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Shining - Blackjazz

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Artist: Shining

Album: Blackjazz

Label: The End

Review date: Feb. 1, 2010

Ornette Coleman’s Free Jazz and Venom’s Black Metal provided subgenres with nametags and made indelible imprints on future music makers. Shining’s Blackjazz attempts the same kind of codification, but rarely rings true. The Norwegian group’s high-energy concoction takes the theater of black metal as a jumping-off point for a finely tuned battery of music that moves beyond the barriers of tradition and “purity” that hamper truly progressive moves in metal.

Shining began, oddly enough, as an acoustic jazz quartet, but save for a saxophone that’s often lost in the mix, there’s not much evident jazz influence on Blackjazz. More palpable is the mechanical aggression of industrial music and the groove-based riffage of recent Satyricon. The proggy compositions and impressive musicianship aren’t as prevalent as one might think, and for every flurry of acrobatic fretwork, there’s a segment of chunky, gritty melodicism that sounds more radio-friendly alternative rock than cult black metal.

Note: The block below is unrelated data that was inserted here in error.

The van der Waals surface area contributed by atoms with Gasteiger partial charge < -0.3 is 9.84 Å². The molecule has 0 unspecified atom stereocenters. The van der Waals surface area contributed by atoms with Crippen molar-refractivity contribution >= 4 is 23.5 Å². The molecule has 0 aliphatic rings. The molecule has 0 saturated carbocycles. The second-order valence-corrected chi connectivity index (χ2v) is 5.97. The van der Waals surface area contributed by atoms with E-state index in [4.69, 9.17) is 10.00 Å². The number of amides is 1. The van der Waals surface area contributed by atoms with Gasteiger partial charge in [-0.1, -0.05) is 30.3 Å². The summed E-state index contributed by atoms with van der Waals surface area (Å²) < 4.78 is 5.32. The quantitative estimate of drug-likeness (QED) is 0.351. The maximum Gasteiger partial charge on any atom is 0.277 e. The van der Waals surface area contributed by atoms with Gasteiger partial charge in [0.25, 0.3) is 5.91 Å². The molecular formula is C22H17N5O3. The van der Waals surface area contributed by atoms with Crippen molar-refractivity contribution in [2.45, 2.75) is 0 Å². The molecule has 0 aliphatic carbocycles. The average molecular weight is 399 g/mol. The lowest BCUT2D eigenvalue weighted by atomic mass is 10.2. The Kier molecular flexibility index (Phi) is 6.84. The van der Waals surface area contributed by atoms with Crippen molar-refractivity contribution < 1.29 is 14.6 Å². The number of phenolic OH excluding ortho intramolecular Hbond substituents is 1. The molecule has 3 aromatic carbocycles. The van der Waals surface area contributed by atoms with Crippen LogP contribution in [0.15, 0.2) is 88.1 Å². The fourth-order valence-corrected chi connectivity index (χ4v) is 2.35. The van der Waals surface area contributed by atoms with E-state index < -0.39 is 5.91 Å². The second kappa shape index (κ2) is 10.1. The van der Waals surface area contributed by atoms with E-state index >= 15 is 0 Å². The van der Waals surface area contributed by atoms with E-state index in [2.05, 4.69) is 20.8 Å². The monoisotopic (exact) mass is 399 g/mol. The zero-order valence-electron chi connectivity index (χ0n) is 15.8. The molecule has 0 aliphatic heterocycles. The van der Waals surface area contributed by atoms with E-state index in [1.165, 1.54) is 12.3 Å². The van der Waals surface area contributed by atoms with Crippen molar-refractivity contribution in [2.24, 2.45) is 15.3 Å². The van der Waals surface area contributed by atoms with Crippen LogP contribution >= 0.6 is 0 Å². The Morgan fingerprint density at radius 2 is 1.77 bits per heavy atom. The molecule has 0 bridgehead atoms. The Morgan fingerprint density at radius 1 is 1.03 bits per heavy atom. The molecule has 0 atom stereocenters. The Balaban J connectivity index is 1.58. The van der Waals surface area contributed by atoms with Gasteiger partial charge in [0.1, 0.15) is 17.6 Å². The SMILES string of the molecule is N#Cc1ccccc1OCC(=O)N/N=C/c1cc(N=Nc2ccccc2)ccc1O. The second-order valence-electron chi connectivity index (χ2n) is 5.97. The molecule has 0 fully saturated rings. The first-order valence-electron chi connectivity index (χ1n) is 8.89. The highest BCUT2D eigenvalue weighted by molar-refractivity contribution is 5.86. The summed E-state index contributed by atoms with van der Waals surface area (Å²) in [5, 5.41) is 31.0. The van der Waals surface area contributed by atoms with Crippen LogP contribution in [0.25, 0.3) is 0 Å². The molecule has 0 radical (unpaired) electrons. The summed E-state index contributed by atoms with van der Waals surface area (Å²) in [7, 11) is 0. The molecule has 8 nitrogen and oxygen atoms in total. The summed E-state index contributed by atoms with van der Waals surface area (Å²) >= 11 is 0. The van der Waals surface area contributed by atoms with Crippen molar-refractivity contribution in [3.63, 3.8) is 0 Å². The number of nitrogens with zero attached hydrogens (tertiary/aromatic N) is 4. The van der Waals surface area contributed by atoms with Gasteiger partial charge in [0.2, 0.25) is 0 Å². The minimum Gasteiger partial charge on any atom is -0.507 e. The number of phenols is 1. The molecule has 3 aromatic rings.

When Shining go technical, they do so with a flourish, but often seem too eager to return to the simpler crowd-pleasing verses and choruses that make up the meat of the album. Bandleader Jørgen Munkeby remarked that the band was looking for “commercial catchiness” on this album, and they seem to have found it in healthy doses, allowing it to lord over the more interesting bits of the disc. An abundance of synthesizer doesn’t help things in that regard, used too often as an accompaniment that is capable of making even the band’s most twisted jaunts sound remixed for club consumption. Luckily, this isn’t always the case: “Omen” is an unhinged nine minutes that, even with cheesy keyboards, marks the album’s most apparent nod to the melodic sense of Ornette Coleman and the jazz that’s in the album’s title.

Shining’s push towards a new transmutation of metal endeavors to reach the future via the past. The cover of “21st Century Schizoid Man” tips their collective cap in an obvious way to classic prog, and the guitar work, especially, sounds more like a variation on mid-1990s Nine Inch Nails or Rob Zombie than a bracingly innovative sound.

By Adam Strohm

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